Jim Wallace, the Deputy First Minister, seized an idea from the fringes when before the May elections he advocated reforming the first year of primary and emulating Scandinavian practice, where they start formal school later. It was suggested children are better prepared for learning the basics when they are older and after they have been involved in extensive socialisation through kindergarten.
The results from the international comparison of six-year-olds in England, Finland and Denmark do not justify further major upheaval, although they do open up questions about our infant classrooms and how staff interact with children. They might, for example, spend more time talking to children and less on actual reading and writing. Or they might not. As the inspectors say, the real test is not whether the reading skills of six-year-olds in England are ahead or behind their peers abroad, but where the different versions of the curriculum lead in terms of developing a child's abilities and attitudes and how they affect later outcomes.
Scottish primaries, unlike their English counterparts, have not been under pressure to ease back on the P1 curriculum or offer a different focus for introducing the basics in literacy and numeracy. In fact, teachers have taken readily to the revamped early intervention strategies and have repeatedly taken the lead in revised approaches. We have made substantial progress. For an authority such as West Dunbartonshire to claim, as it did in June, it will have eradicated illiteracy within four years will be a remarkable achievement for the Scottish system. If anything, teachers appear to want a focus on the basics and less of what many see as more marginal impositions.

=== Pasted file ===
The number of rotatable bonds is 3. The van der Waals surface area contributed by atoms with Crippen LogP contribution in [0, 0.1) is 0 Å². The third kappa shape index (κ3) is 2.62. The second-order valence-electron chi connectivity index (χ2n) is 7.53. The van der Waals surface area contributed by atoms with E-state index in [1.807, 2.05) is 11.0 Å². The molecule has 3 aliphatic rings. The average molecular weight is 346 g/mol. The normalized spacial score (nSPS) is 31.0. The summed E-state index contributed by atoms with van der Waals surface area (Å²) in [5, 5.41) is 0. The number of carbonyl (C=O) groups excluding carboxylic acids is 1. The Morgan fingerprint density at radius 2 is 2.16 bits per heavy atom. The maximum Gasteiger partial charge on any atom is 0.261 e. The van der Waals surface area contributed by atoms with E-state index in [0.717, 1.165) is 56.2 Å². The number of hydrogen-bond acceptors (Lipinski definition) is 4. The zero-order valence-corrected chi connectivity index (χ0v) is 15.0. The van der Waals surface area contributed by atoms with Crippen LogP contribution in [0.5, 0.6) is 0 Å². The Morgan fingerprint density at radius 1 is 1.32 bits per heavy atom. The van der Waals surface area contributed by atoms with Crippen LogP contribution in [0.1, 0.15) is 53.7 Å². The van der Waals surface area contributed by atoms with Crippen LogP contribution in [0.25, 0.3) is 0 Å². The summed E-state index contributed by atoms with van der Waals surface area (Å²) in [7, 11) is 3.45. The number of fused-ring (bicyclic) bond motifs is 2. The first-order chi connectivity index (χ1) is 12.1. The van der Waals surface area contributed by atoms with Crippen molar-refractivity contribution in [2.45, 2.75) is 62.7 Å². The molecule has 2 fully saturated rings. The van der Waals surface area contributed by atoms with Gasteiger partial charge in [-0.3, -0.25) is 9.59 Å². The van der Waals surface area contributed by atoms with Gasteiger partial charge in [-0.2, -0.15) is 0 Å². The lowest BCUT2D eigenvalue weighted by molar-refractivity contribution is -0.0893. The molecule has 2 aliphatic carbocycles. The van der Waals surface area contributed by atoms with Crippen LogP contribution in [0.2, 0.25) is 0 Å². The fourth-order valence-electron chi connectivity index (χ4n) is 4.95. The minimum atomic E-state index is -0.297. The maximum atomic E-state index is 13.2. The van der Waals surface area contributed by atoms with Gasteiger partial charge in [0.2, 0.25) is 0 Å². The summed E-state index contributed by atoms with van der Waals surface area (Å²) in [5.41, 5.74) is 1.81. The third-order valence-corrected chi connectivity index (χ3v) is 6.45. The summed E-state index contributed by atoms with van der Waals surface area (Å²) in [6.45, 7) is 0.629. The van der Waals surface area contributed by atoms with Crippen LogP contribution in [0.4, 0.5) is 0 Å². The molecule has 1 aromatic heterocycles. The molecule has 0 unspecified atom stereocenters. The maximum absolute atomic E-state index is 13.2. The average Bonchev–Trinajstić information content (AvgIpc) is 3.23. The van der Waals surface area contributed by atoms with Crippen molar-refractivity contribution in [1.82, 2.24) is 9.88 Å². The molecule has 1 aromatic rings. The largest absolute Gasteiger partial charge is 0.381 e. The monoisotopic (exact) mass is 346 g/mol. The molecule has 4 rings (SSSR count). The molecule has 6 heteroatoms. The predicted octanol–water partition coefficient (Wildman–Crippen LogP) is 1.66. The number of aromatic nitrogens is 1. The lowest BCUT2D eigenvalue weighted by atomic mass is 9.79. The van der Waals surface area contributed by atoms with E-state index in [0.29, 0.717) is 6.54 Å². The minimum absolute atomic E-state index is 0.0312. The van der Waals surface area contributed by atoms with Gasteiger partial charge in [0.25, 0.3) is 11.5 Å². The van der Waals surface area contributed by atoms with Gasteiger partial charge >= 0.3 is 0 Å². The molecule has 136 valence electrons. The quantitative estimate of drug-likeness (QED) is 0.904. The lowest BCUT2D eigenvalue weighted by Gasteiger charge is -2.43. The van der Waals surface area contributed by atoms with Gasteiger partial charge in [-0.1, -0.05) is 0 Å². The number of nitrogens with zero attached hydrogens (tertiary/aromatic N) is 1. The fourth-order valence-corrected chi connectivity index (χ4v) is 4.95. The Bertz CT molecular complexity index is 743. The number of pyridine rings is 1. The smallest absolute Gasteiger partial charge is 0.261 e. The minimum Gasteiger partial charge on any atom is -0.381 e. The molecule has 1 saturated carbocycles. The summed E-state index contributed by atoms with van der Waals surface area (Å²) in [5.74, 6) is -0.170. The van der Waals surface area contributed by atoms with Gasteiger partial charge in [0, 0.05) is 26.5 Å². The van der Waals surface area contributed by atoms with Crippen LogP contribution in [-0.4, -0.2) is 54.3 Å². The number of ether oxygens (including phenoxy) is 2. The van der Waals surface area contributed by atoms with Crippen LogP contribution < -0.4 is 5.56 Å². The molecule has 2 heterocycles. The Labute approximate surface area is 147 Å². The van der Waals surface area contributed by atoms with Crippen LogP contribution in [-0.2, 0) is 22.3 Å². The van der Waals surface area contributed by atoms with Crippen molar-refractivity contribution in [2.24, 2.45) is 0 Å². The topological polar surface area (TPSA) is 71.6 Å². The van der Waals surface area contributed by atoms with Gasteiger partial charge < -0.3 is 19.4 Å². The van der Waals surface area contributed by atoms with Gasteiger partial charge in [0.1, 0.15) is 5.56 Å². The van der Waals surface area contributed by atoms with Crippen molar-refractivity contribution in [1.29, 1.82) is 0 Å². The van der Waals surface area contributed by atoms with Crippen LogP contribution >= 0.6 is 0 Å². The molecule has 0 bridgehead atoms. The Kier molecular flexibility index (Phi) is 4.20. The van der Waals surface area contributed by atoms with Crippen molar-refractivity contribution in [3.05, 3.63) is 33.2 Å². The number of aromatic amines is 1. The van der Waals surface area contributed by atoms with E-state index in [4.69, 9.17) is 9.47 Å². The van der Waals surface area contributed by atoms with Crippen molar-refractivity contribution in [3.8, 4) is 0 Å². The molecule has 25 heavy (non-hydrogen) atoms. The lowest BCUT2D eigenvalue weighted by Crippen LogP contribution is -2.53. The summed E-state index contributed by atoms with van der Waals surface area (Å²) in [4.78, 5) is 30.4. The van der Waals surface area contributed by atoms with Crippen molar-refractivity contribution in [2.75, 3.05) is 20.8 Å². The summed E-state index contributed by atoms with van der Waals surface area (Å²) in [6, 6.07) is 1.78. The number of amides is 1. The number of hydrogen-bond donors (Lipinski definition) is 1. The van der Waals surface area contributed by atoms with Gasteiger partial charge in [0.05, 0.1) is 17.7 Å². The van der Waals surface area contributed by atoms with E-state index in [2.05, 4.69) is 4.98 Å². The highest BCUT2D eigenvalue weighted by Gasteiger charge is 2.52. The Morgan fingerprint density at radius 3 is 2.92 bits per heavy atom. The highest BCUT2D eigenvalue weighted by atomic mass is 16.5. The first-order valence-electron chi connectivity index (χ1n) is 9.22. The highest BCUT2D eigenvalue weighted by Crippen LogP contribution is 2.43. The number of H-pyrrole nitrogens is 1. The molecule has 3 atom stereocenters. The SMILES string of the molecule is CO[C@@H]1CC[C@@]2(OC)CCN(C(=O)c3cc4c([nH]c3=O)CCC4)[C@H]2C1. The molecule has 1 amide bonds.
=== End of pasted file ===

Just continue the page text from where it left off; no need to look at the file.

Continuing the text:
We do not want to be Gradgrinds or mechanical learners within narrow curriculum confines but we appear to be doing something right. Scotland, like England, has significant deprivation unparalleled in the Scandinavian countries and we have a large tail of pupils who struggle. We need different approaches to raising achievement and attainment and we should not forget that.